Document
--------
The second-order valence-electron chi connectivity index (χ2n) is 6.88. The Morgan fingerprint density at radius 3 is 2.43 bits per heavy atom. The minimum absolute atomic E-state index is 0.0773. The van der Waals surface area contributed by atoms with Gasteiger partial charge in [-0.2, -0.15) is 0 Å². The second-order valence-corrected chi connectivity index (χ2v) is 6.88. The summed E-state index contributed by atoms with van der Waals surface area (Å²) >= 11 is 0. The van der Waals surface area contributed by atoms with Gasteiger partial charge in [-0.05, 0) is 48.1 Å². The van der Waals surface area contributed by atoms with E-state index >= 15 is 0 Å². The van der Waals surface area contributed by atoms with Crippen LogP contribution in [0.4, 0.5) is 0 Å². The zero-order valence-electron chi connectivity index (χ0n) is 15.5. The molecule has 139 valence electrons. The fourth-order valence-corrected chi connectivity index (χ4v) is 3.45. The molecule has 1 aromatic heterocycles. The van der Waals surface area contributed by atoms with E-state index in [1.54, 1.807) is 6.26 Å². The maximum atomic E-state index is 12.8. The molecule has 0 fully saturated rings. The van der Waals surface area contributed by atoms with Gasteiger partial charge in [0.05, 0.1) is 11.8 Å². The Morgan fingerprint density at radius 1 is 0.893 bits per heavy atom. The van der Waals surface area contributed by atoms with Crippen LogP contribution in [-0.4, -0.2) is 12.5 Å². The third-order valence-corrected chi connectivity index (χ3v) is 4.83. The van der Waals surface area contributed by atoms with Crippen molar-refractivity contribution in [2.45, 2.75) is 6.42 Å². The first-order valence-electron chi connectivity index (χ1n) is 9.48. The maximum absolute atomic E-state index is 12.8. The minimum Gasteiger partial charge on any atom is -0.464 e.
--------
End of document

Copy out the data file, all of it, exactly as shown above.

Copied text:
The second-order valence-electron chi connectivity index (χ2n) is 6.88. The Morgan fingerprint density at radius 3 is 2.43 bits per heavy atom. The minimum absolute atomic E-state index is 0.0773. The van der Waals surface area contributed by atoms with Gasteiger partial charge in [-0.2, -0.15) is 0 Å². The second-order valence-corrected chi connectivity index (χ2v) is 6.88. The summed E-state index contributed by atoms with van der Waals surface area (Å²) >= 11 is 0. The van der Waals surface area contributed by atoms with Gasteiger partial charge in [-0.05, 0) is 48.1 Å². The van der Waals surface area contributed by atoms with E-state index >= 15 is 0 Å². The van der Waals surface area contributed by atoms with Crippen LogP contribution in [0.4, 0.5) is 0 Å². The zero-order valence-electron chi connectivity index (χ0n) is 15.5. The molecule has 139 valence electrons. The fourth-order valence-corrected chi connectivity index (χ4v) is 3.45. The molecule has 1 aromatic heterocycles. The van der Waals surface area contributed by atoms with E-state index in [1.54, 1.807) is 6.26 Å². The maximum atomic E-state index is 12.8. The molecule has 0 fully saturated rings. The van der Waals surface area contributed by atoms with Gasteiger partial charge in [0.05, 0.1) is 11.8 Å². The Morgan fingerprint density at radius 1 is 0.893 bits per heavy atom. The van der Waals surface area contributed by atoms with Crippen LogP contribution in [-0.4, -0.2) is 12.5 Å². The third-order valence-corrected chi connectivity index (χ3v) is 4.83. The van der Waals surface area contributed by atoms with Crippen molar-refractivity contribution in [2.45, 2.75) is 6.42 Å². The first-order valence-electron chi connectivity index (χ1n) is 9.48. The maximum absolute atomic E-state index is 12.8. The minimum Gasteiger partial charge on any atom is -0.464 e.